Landscapes are one of the hardest-working parts of any living environment. Your lawn and trees clean and filter water and air, produce a tremendous amount of oxygen, provide natural air conditioning in the summer and add to your home’s insulation in the winter. Turf and trees also absorb sound very efficiently and help reduce runoff and erosion. Your landscape can be a relaxing spot in a hectic world.
In addition to all of these practical, scientific benefits, most trees and shrubs provide a changing kaleidoscope of color and texture throughout the year. Lawns and landscapes give us natural space on our own property. They give us an opportunity to spend time outdoors, with family, friends, or by ourselves, as we each see fit.
When you consider the aesthetics of natural beauty combined with the health-giving benefits, your lawn and landscape become one of your very best investments. Your landscape benefits you and your community, and our goal as lawn and landscape professionals is to make sure you get the most out of your green investment.
Our goal is to help you enjoy your lawn and landscape more. We’ll keep you informed of news and pass on ideas and suggestions that can help. We’ll try to explain how and why things happen the way they do and remind you of important seasonal needs.
So stay tuned and enjoy the season. Together, we’ll make the most of your investment in “green commodities.”
People have been gathering around fires for thousands of years, and there’s no wonder why. Outdoor fires allow you to comfortably enjoy crisp fall weather with friends and family.
There are countless options to bring the ancient allure of fire to your backyard. One initial design question to consider: Do you picture a circular fire with seating encircling the feature or more of an outdoor hearth that acts as a border of your living space?
If you like to grill, you’re familiar with the choice of gas versus charcoal, and a similar question presents itself when considering outdoor fire features. Gas-powered fire features eliminate the need for firewood as well as woodsmoke and ash cleanup. These sleek fire elements produce flames that dance upon a bed of lava rock or colorful glass beads. These can be activated at the push of a button and are ideal for close-quartered sitting areas. On the other hand, if you love building and tending a fire, nothing beats the ambiance of a wood fire.
Cooler temperatures need not drive you indoors for the season. Whether you prefer the simplicity of gas fixtures or the beauty of a traditional wood fire, a fire feature is a welcome addition to your landscape.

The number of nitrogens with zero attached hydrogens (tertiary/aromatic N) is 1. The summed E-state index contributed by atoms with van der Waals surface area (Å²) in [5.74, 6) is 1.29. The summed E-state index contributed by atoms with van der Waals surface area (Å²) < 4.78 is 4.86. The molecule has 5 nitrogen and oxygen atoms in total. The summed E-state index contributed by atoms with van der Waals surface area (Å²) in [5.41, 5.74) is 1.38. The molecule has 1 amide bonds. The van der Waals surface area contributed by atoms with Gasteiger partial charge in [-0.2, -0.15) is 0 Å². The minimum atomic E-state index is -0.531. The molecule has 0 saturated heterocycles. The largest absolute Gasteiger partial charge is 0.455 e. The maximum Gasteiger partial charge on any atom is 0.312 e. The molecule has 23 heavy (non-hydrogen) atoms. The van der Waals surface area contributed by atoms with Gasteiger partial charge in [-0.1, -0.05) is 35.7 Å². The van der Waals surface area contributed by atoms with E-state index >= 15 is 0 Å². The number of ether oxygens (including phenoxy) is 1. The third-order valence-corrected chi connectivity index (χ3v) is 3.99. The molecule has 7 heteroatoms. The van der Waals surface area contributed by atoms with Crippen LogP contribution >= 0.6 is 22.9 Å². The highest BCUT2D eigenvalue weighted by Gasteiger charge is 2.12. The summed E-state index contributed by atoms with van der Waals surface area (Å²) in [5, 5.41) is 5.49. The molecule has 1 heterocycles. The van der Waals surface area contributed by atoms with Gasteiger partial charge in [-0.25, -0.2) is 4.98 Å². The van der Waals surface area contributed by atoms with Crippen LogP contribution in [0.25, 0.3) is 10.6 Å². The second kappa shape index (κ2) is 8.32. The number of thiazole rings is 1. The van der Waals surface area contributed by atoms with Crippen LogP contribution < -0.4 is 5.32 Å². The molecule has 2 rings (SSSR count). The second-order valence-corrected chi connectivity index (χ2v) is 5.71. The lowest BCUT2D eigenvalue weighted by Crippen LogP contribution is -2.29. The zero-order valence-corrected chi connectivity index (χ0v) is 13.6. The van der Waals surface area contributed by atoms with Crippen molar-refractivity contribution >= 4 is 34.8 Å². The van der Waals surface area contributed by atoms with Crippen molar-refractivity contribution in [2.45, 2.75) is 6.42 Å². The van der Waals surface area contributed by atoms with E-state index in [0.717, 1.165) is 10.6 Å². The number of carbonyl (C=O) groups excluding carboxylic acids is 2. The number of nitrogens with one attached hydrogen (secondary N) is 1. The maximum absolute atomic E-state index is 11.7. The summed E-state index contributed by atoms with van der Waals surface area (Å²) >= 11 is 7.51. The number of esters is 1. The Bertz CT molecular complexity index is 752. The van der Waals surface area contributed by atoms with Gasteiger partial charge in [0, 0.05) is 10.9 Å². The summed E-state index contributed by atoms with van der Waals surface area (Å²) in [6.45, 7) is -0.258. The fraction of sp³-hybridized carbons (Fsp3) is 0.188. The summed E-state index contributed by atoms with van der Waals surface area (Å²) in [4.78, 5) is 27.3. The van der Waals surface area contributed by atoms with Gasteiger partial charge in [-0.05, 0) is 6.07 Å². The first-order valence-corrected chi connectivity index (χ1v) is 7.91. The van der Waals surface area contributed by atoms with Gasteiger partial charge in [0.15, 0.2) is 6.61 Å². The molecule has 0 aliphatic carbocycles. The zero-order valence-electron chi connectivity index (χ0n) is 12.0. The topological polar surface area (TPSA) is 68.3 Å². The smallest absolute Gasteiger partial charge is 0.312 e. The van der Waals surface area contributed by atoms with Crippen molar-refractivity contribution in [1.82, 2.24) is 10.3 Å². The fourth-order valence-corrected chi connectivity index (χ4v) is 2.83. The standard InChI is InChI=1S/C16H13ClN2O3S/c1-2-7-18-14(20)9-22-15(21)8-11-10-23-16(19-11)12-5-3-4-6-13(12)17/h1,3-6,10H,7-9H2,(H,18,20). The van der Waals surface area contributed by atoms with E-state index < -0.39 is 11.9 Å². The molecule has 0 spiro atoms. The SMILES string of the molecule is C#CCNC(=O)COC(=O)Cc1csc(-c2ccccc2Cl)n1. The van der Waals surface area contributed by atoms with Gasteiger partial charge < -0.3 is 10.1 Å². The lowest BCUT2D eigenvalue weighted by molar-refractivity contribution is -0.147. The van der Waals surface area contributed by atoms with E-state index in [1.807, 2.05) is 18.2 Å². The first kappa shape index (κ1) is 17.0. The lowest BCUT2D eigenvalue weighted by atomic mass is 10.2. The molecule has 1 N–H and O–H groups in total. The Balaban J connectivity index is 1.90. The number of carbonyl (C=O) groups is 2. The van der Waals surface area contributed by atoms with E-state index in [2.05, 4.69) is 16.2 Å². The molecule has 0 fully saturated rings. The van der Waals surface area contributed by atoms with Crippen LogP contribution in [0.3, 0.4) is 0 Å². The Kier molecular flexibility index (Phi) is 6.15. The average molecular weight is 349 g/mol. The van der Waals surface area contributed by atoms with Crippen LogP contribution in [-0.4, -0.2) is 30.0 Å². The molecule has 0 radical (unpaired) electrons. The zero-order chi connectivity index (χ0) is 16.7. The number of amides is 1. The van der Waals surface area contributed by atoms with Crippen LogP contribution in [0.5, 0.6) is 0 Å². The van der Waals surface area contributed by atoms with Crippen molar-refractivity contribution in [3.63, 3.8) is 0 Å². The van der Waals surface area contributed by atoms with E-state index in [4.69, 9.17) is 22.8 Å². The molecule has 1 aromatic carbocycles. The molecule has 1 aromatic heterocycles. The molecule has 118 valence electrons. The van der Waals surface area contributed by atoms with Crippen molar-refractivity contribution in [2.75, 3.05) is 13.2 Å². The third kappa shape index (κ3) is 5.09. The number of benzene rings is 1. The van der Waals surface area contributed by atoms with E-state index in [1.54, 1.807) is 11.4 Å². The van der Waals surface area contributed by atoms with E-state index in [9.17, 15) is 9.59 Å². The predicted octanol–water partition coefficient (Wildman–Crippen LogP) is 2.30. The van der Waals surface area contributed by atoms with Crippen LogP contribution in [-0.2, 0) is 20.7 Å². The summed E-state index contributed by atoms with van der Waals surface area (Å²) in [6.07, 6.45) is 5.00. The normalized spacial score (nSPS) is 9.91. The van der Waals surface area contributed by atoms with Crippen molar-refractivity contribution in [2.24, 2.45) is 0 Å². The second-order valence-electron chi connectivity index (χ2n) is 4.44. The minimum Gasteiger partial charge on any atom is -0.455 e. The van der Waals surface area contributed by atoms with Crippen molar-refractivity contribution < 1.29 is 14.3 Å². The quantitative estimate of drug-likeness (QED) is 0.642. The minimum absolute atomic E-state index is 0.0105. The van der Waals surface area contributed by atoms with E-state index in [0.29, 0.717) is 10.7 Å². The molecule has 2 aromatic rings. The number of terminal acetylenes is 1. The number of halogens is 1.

Fall weather can be a wild card. Days go from mild and sunny to cold and gray literally overnight. Once the weather turns, the notion of yard work becomes less attractive. In spite of that, it pays to give your yard a thorough fall cleanup before winter sets in.
Typically, the biggest cleanup task at this time of year is leaf removal. Thick blankets of leaves left to lie can damage grass by blocking needed sunlight, thus weakening the turf’s viability. If left on the ground through the winter, fallen leaves can also render your lawn more susceptible to winter damage. Hively offers leaf removal as part of our fall cleanup service.
Fall Bed Cleanup
Cutting back perennials and removing dead or dying branches from trees and shrubs will help prepare both for go-time in the spring. Plant beds are also notorious for collecting dead leaves, debris, and trash during the fall. These messes only get worse over the course of the winter. By the time the warm, wet spring rolls around, you’ll find yourself with mucky beds full of slime. In addition to being unsightly, unkempt plant beds are also breeding grounds for pests and fungus.
Plan Now for Spring-Blooming Bulbs
Colorful blooms from bulbs will be a sight for sore eyes after another gray winter. Spring-flowering bulbs of all kinds are a major contributor to year-round color in any landscape. It’s important to remember that different bulbs have different blooming times. Bulbs look great in massive plantings of single types or in beds that combine many varieties. As a general rule, bulbs provide the best display when planted in groups of 15 or more.
Living landscaping such as shrubs and trees is a big investment in your home. When handled wisely, these landscape elements can mature into prominent aspects of your property that can be enjoyed for years and even decades. If your landscape needs some reworking or a complete redo, fall is a great time.